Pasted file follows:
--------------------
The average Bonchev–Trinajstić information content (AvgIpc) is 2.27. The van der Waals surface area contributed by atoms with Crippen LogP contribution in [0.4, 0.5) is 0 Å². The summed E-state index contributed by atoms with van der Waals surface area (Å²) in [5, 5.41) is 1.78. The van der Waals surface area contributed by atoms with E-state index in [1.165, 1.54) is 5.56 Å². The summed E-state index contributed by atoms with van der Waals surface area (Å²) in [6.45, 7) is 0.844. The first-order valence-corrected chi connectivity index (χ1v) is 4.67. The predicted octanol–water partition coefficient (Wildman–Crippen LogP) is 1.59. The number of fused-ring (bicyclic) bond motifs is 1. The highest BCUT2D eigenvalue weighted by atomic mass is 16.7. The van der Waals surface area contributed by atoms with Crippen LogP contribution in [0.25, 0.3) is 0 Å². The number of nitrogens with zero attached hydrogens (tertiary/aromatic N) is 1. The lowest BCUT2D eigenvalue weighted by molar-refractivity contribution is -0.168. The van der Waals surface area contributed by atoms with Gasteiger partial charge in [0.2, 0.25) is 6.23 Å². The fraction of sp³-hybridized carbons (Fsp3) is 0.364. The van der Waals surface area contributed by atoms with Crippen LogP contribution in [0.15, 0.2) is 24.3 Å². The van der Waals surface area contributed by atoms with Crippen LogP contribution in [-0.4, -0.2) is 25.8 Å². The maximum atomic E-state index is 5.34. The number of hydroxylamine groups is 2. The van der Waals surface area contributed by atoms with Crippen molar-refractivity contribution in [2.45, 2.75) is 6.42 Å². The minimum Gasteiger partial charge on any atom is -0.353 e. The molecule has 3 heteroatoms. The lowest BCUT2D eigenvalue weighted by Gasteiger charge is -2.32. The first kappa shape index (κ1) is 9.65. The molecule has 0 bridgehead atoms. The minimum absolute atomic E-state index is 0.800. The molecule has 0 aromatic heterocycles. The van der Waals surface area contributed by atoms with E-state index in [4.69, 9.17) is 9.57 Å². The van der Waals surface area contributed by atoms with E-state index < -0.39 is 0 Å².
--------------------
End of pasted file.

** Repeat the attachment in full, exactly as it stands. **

The average Bonchev–Trinajstić information content (AvgIpc) is 2.27. The van der Waals surface area contributed by atoms with Crippen LogP contribution in [0.4, 0.5) is 0 Å². The summed E-state index contributed by atoms with van der Waals surface area (Å²) in [5, 5.41) is 1.78. The van der Waals surface area contributed by atoms with E-state index in [1.165, 1.54) is 5.56 Å². The summed E-state index contributed by atoms with van der Waals surface area (Å²) in [6.45, 7) is 0.844. The first-order valence-corrected chi connectivity index (χ1v) is 4.67. The predicted octanol–water partition coefficient (Wildman–Crippen LogP) is 1.59. The number of fused-ring (bicyclic) bond motifs is 1. The highest BCUT2D eigenvalue weighted by atomic mass is 16.7. The van der Waals surface area contributed by atoms with Crippen LogP contribution in [0.25, 0.3) is 0 Å². The number of nitrogens with zero attached hydrogens (tertiary/aromatic N) is 1. The lowest BCUT2D eigenvalue weighted by molar-refractivity contribution is -0.168. The van der Waals surface area contributed by atoms with Gasteiger partial charge in [0.2, 0.25) is 6.23 Å². The fraction of sp³-hybridized carbons (Fsp3) is 0.364. The van der Waals surface area contributed by atoms with Crippen LogP contribution in [0.15, 0.2) is 24.3 Å². The van der Waals surface area contributed by atoms with Crippen LogP contribution in [-0.4, -0.2) is 25.8 Å². The maximum atomic E-state index is 5.34. The number of hydroxylamine groups is 2. The van der Waals surface area contributed by atoms with Crippen molar-refractivity contribution in [2.45, 2.75) is 6.42 Å². The minimum Gasteiger partial charge on any atom is -0.353 e. The molecule has 3 heteroatoms. The lowest BCUT2D eigenvalue weighted by Gasteiger charge is -2.32. The first kappa shape index (κ1) is 9.65. The molecule has 0 bridgehead atoms. The minimum absolute atomic E-state index is 0.800. The molecule has 0 aromatic heterocycles. The van der Waals surface area contributed by atoms with E-state index in [4.69, 9.17) is 9.57 Å². The van der Waals surface area contributed by atoms with E-state index < -0.39 is 0 Å².